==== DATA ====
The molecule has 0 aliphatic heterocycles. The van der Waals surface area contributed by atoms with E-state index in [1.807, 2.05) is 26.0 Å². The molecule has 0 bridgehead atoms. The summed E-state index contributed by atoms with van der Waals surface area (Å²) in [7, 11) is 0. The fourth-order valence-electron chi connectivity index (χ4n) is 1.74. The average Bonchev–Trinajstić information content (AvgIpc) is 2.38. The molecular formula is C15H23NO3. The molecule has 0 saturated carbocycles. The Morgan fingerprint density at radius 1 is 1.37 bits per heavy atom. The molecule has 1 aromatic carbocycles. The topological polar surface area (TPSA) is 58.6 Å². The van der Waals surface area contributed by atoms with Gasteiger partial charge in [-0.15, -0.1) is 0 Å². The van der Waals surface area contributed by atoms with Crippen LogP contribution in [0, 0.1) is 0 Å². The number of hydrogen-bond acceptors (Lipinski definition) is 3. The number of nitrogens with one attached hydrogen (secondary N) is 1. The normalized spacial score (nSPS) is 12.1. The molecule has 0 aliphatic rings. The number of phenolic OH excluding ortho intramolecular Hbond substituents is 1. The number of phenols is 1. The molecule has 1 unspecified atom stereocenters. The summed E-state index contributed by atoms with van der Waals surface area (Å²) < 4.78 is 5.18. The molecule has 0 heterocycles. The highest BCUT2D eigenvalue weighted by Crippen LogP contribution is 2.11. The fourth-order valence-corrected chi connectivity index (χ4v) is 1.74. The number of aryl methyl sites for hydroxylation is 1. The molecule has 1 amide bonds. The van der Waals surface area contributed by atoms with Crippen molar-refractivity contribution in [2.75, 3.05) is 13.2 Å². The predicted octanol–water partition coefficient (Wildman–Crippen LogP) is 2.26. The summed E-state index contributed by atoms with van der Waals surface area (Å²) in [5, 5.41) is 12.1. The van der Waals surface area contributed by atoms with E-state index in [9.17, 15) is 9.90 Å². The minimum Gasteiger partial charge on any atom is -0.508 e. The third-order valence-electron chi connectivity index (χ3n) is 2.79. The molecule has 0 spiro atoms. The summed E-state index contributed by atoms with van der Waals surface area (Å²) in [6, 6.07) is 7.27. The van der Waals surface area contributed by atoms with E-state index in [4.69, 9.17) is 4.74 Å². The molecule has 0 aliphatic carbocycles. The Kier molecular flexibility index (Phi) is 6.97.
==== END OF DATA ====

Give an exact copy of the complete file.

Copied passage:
The molecule has 0 aliphatic heterocycles. The van der Waals surface area contributed by atoms with E-state index in [1.807, 2.05) is 26.0 Å². The molecule has 0 bridgehead atoms. The summed E-state index contributed by atoms with van der Waals surface area (Å²) in [7, 11) is 0. The fourth-order valence-electron chi connectivity index (χ4n) is 1.74. The average Bonchev–Trinajstić information content (AvgIpc) is 2.38. The molecular formula is C15H23NO3. The molecule has 0 saturated carbocycles. The Morgan fingerprint density at radius 1 is 1.37 bits per heavy atom. The molecule has 1 aromatic carbocycles. The topological polar surface area (TPSA) is 58.6 Å². The van der Waals surface area contributed by atoms with Gasteiger partial charge in [-0.15, -0.1) is 0 Å². The van der Waals surface area contributed by atoms with Crippen LogP contribution in [0, 0.1) is 0 Å². The number of hydrogen-bond acceptors (Lipinski definition) is 3. The number of nitrogens with one attached hydrogen (secondary N) is 1. The normalized spacial score (nSPS) is 12.1. The molecule has 0 aliphatic rings. The number of phenolic OH excluding ortho intramolecular Hbond substituents is 1. The number of phenols is 1. The molecule has 1 unspecified atom stereocenters. The summed E-state index contributed by atoms with van der Waals surface area (Å²) < 4.78 is 5.18. The molecule has 0 heterocycles. The highest BCUT2D eigenvalue weighted by Crippen LogP contribution is 2.11. The fourth-order valence-corrected chi connectivity index (χ4v) is 1.74. The number of aryl methyl sites for hydroxylation is 1. The molecule has 1 amide bonds. The van der Waals surface area contributed by atoms with Crippen molar-refractivity contribution in [2.75, 3.05) is 13.2 Å². The predicted octanol–water partition coefficient (Wildman–Crippen LogP) is 2.26. The summed E-state index contributed by atoms with van der Waals surface area (Å²) in [5, 5.41) is 12.1. The van der Waals surface area contributed by atoms with E-state index in [9.17, 15) is 9.90 Å². The minimum Gasteiger partial charge on any atom is -0.508 e. The third-order valence-electron chi connectivity index (χ3n) is 2.79. The molecule has 0 spiro atoms. The summed E-state index contributed by atoms with van der Waals surface area (Å²) in [6, 6.07) is 7.27. The van der Waals surface area contributed by atoms with E-state index in [4.69, 9.17) is 4.74 Å². The molecule has 0 aliphatic carbocycles. The Kier molecular flexibility index (Phi) is 6.97.